It is not sunlight. The lights in the roof are artificial. Your 'old photo before electricity' is presumably from before the war, when the roof did have real windows, in 'direct contact with the sky'. See this aerial view from 1919 for reference:
There is recorded evidence of resistance to the building of offices etc. above the chamber, as members worried about the lack of daylight.
Before the Debate goes any further I would like to express my disapproval of the suggestion of the hon. Member for West Walthamstow (Mr. McEntee) and certain other hon. Members that when we come to rebuilding the House of Commons special accommodation should be made available for other purposes above it. If that were done, we would have no daylight whatever in the new Chamber, and having sat, like many others, for two years in this artificial illumination, I certainly look forward to the day when we can have a Chamber very much better lit than the former House of Commons used to be.
Sir Alfred Beit (St. Pancras, South-East), 28/Oct/1943
The parliment.uk website states that
When the Chamber was rebuilt after 1945 at the cost of £2 million, Sir Giles Gilbert Scott designed a steel-framed building of five floors (two taken by the Chamber), with offices both above and below.
"The Construction of the House of Commons" by Oscar Faber notes further that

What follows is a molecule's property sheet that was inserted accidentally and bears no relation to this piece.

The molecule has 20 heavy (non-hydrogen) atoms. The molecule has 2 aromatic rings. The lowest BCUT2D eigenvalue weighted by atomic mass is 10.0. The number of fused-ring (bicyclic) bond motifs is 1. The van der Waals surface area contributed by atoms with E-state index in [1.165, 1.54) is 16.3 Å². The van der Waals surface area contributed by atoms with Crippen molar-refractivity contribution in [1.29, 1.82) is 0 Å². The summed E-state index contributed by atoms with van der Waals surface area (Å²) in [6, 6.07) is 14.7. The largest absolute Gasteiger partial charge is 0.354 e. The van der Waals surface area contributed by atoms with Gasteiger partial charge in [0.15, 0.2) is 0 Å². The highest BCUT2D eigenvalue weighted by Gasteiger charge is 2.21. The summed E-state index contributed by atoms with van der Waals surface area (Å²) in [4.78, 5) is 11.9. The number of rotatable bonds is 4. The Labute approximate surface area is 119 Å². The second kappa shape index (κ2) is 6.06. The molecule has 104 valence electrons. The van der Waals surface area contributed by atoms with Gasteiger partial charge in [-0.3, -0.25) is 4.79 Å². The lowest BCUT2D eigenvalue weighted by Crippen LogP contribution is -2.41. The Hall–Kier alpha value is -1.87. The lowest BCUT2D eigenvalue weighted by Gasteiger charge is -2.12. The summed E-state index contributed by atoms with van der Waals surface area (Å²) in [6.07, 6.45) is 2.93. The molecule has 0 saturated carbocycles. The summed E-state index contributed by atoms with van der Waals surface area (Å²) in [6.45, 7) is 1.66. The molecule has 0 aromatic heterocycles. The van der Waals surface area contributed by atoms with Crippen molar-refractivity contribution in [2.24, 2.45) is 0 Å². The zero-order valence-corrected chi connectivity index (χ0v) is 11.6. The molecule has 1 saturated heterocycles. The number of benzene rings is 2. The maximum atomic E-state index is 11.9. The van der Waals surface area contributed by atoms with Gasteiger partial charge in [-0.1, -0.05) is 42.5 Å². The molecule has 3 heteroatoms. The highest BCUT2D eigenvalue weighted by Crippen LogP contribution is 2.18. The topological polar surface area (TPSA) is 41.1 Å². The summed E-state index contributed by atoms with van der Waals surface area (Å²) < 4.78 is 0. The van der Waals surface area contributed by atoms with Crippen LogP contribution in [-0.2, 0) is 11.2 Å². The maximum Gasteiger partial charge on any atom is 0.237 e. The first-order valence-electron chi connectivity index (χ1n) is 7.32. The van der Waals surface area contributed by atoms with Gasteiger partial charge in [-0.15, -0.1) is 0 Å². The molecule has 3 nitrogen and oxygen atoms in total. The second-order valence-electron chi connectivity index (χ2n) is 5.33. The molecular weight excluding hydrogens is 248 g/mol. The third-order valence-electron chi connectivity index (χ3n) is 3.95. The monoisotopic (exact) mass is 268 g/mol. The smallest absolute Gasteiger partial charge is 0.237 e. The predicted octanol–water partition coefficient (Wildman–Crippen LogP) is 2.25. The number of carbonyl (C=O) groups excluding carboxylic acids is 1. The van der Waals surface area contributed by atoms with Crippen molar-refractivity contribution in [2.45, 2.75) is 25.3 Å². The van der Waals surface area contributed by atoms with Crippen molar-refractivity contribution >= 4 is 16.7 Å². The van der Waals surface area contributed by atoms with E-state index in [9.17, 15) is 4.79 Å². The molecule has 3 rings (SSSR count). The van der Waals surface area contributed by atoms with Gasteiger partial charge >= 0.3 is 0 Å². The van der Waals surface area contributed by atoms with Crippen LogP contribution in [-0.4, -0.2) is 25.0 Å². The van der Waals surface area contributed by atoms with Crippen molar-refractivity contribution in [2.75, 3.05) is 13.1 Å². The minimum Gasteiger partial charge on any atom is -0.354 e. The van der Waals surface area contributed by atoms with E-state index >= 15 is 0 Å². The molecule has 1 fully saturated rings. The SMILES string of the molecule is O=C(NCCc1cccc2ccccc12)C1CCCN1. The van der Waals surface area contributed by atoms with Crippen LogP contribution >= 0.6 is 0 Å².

The elaborate wall and ceiling linings to the frame replicate the original timber detailing by Pugin. The frame steps back along its length and addtional height above the Chamber has been allowed for a two-tier roof over the whole rebuilt House of Commons.
An elaborate network of branched ductwork sent the conditioned air to numerous outlets set into the ornate detail of the Chamber’s gallery structure, and at the upper level of the spring point of the replica roof trusses. Extract ducts were positioned at regular centres in the apex of the roof lining of the Chamber.
i.e. the new chamber internal roof was designed to look like the old one, but also had extraction ducts etc. added, in keeping with there being in-use office space above.
The phrase "two tier roof" does not refer to the internal roof of the commons, since that is a ceiling, not a roof. Rather, the new roof of the commons simply has two tiers, but this is not accurately picked up by Google Maps. See here:
Furthermore, a friend of mine who is currently at work inside the House of Commons right now has confirmed both that the look/feel of the roof-lights is artificial, and that the offices on the floor above do not follow a long corridor around the void which would be required to direct daylight down to the commons chamber roof two floors below.